Jean Baptiste Arban 
    
 
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Jean Baptiste Arban

The majority of musicians know that the cornet is a comparatively modern instrument, which was developed in the nineteenth century from the Cornopean, and intermediate between the French horn and the trumpet, originally with several crooks and shanks, for the purpose of altering pitch. The first Cornopean was made with only two valves, but a third was added at a later date, and in 1824, a Mr. John Shaw of Glossop, Derbyshire, England, patented and endeavored to improve on the valves made by Charles Sax of Brussels, Belgium. Later on in 1835, this same John Shaw patented his lever cornet, the construction of which offered many advantages, but which had a very brief existence. Mr. Adolph Sax, a son of Charles, applied himself to improvements on the existing cornets and in 1842 produced a much better instrument than any then in use, which was adopted by both the French and English army bands.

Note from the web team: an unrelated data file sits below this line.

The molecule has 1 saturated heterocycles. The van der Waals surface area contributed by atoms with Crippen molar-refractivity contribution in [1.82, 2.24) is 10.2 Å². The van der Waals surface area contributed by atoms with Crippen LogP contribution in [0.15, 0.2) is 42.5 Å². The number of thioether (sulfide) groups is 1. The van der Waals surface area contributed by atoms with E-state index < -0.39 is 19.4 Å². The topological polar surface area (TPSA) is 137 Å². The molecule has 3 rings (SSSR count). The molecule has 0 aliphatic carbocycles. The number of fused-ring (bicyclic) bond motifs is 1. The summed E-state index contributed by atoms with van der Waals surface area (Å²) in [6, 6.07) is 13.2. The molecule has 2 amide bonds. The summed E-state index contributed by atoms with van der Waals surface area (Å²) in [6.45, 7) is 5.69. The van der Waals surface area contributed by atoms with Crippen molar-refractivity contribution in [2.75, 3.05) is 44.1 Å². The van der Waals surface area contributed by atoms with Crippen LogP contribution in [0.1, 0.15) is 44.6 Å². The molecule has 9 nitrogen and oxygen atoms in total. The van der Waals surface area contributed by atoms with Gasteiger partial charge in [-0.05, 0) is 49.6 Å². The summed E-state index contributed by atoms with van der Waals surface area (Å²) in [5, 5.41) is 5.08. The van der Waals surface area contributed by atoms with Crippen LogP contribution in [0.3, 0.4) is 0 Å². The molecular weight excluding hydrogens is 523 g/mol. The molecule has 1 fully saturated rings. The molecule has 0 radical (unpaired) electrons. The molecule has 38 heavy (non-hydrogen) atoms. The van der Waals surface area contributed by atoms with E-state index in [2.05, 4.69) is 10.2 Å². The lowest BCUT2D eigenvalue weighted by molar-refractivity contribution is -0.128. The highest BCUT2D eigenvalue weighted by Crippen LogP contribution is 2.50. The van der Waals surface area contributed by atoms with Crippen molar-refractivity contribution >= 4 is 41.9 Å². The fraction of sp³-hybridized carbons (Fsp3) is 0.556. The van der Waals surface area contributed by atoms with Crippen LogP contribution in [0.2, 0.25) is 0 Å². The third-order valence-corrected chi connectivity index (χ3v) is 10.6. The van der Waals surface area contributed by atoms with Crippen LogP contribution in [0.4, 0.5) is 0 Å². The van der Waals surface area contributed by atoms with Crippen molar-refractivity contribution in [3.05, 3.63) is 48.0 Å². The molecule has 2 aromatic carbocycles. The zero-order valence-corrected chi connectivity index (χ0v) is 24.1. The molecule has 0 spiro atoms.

The above information is intended to bring to mind how really incomplete the cornet was constructed when "Professor Arban" commenced playing upon it, and how he must have studied and practiced to have overcome so many obstacles, of which the present day cornetist cannot conceive although the present cornet is the result of many experiments which modern manufacturers have undertaken with the help of modern players resulting in the making of a cornet with a tempered scale, and an evenness in blowing from the extreme low to the highest register.

The subject of this chapter had not the opportunity to play on one of these modern instruments; one wonders what he might have accomplished on an instrument with such possibilities.